In the inconsistencies of life, one thing is for sure – death. At some point, we will experience losing someone who shares an impact on our existence, most likely, a loved one or a spouse perhaps. The process of grieving will require a manageable behavior because if we don’t go through it the healthy way, it will cause a long-term adverse effect on our overall wellbeing and in the different relationships that we make along the way.
“A stressful change in life patterns can trigger a depressive episode. Such stressful events may include a serious loss, a difficult relationship, trauma, or financial problems.” Ben Martin, Psy.D. explains. When we are in a state of grief, we’re doing things that affect everything around us. Most of the time, it doesn’t allow us to process productively due to the emotional struggles we are dealing with, and that makes us vulnerable to several psychological and mental health issues. So is there a way that teaches us about how we can properly execute the process of grieving? The truth is, there’s none.
“Sometimes people seem to deny, to be in a daze, but these are all coping mechanisms.” Curt Drennen, PsyD, RN said. When you experience the so-called dark and empty room where you picture yourself surrounded with negativity and there’s nothing else around you that’s worth living, then that’s the time that you should consider helping yourself. The process of grief doesn’t only follow the stages of healing because it also requires a will that’s coming from you. Your sense of purpose will change all your perception of how you should consider your life’s worth.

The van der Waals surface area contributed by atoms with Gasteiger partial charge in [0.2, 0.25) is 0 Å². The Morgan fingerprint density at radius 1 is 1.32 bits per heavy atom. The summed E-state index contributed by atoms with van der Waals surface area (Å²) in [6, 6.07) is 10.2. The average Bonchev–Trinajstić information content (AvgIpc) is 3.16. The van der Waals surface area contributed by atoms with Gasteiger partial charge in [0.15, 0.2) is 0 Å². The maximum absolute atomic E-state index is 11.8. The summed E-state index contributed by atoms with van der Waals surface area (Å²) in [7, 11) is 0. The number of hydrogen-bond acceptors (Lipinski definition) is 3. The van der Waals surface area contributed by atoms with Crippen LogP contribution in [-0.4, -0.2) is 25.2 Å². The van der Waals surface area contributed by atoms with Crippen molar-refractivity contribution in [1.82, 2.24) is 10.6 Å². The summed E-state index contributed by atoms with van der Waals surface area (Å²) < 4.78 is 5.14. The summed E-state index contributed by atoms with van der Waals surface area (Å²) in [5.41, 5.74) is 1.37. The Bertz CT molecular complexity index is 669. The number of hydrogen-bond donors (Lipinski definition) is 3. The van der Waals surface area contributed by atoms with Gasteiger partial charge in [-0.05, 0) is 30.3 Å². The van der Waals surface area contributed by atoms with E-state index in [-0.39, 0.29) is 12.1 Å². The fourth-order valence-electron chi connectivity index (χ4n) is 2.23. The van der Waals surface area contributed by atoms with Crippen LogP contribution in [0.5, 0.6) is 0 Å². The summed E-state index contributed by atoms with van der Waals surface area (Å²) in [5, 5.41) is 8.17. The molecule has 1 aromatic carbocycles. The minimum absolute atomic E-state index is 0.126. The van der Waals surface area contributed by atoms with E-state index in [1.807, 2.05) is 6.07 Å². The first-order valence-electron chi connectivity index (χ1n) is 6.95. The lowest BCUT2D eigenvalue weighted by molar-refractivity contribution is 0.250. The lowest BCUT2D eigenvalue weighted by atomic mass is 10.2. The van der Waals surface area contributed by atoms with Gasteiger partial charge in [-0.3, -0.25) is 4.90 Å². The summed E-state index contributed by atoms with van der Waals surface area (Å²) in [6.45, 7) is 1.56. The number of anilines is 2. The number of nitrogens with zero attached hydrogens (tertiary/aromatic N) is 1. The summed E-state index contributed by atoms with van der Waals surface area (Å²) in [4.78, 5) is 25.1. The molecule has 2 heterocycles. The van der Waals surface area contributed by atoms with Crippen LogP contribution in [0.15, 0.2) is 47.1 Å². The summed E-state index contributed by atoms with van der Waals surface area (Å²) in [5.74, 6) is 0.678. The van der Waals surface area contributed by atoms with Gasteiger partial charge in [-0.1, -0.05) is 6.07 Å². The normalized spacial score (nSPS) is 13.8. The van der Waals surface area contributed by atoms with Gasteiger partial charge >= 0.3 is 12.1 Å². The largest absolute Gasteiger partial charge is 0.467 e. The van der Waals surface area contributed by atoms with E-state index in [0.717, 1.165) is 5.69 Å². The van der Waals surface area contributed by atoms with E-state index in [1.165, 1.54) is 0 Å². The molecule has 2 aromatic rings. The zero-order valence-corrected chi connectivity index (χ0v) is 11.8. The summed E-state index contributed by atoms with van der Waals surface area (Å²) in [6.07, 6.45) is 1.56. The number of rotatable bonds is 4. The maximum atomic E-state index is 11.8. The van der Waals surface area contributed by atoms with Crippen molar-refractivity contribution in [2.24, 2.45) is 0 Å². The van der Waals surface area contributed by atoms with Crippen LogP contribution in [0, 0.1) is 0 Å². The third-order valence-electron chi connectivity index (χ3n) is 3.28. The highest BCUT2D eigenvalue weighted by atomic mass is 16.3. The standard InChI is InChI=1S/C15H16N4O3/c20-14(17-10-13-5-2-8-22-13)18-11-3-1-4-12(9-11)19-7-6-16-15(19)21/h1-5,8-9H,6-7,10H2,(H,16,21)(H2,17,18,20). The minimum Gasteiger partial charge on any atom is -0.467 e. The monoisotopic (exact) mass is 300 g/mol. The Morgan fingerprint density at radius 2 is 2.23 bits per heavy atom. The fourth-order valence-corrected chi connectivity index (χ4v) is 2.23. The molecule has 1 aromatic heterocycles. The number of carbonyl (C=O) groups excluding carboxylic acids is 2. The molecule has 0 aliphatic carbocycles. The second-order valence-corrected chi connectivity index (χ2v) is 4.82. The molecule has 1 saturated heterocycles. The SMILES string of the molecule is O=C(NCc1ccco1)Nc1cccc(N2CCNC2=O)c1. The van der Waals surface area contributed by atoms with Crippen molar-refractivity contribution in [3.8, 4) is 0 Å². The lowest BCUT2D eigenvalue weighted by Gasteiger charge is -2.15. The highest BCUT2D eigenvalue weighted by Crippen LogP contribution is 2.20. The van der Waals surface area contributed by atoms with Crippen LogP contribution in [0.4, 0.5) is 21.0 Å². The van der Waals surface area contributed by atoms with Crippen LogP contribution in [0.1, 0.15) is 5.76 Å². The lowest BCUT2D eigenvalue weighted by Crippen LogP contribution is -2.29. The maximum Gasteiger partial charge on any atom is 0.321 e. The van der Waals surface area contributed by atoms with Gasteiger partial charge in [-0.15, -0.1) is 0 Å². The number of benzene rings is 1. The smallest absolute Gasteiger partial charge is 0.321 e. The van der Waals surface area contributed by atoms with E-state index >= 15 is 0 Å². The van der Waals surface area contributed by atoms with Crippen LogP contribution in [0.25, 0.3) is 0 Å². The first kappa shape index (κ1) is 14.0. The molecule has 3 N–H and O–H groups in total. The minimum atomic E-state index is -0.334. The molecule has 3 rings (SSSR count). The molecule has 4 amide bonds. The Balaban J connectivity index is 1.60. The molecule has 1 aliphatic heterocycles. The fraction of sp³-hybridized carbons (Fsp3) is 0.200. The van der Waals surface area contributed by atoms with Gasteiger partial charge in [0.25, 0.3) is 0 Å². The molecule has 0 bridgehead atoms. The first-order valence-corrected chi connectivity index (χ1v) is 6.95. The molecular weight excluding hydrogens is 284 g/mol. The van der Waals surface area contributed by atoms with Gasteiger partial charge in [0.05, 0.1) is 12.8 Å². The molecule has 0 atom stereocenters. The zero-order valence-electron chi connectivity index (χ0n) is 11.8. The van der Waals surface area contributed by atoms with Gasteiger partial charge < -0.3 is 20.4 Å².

It All Depends On You
The problem with grief can come from the idea of not allowing yourself to sense the emotions that you have to feel. In that sense, being in denial can create a lot of complications and will hinder you from reaching the stage of recovery. You might see it as a positive approach so you can show people how tough you are, but your reactions will soon take it differently. You will not only make yourself weak but also make it impossible for you to move on. Telling people that you’re not affected by showing them your strong side will only make it worse. You might not get the help you need because you are trying to cover it up at some point. The process of recovery will not be healthy.
There are no rules when it comes to grief, and the more you think about recovering from losing the one you love, the harder it will get depending on your tolerance for sadness and pain. Also, there’s no required time frame to whether you should or should not cope with the emotional struggle. There will be a mixture of emotions such as guilt and relief at the same time. Therefore, you have to decide whether you want to prolong the devastation or choose to be happy instead. As Lisa S. Larsen, PsyD said, “You can open up and be honest about how they feel, and let go of the baggage from your horrible experience.”
With all that said, your way to recovery has something to do with your own choice. You have to realize that losing the one you love doesn’t mean the end of everything. In some instances, it could be the start of a new journey that you’ll have to face for you to become stronger and capable of dealing with harsh experiences in life. Because in the end no one can make you feel better but yourself.